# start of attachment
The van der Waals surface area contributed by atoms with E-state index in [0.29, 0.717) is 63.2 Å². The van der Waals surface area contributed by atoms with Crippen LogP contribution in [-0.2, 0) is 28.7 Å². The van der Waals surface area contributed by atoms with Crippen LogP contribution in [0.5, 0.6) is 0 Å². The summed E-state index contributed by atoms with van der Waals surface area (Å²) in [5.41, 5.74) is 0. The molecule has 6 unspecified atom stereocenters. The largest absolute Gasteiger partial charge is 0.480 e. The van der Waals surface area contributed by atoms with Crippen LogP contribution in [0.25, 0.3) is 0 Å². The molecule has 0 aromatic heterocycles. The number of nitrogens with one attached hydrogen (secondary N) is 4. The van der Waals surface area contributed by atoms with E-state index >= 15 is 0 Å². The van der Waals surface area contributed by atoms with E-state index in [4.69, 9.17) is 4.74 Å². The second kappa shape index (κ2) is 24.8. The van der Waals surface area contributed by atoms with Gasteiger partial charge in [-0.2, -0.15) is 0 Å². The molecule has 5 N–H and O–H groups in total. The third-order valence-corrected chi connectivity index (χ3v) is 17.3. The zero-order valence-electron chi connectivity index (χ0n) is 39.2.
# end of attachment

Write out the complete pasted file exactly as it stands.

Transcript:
The van der Waals surface area contributed by atoms with E-state index in [0.29, 0.717) is 63.2 Å². The van der Waals surface area contributed by atoms with Crippen LogP contribution in [-0.2, 0) is 28.7 Å². The van der Waals surface area contributed by atoms with Crippen LogP contribution in [0.5, 0.6) is 0 Å². The summed E-state index contributed by atoms with van der Waals surface area (Å²) in [5.41, 5.74) is 0. The molecule has 6 unspecified atom stereocenters. The largest absolute Gasteiger partial charge is 0.480 e. The van der Waals surface area contributed by atoms with Crippen LogP contribution in [0.25, 0.3) is 0 Å². The molecule has 0 aromatic heterocycles. The number of nitrogens with one attached hydrogen (secondary N) is 4. The van der Waals surface area contributed by atoms with E-state index >= 15 is 0 Å². The van der Waals surface area contributed by atoms with E-state index in [4.69, 9.17) is 4.74 Å². The second kappa shape index (κ2) is 24.8. The van der Waals surface area contributed by atoms with Gasteiger partial charge in [-0.2, -0.15) is 0 Å². The molecule has 5 N–H and O–H groups in total. The third-order valence-corrected chi connectivity index (χ3v) is 17.3. The zero-order valence-electron chi connectivity index (χ0n) is 39.2.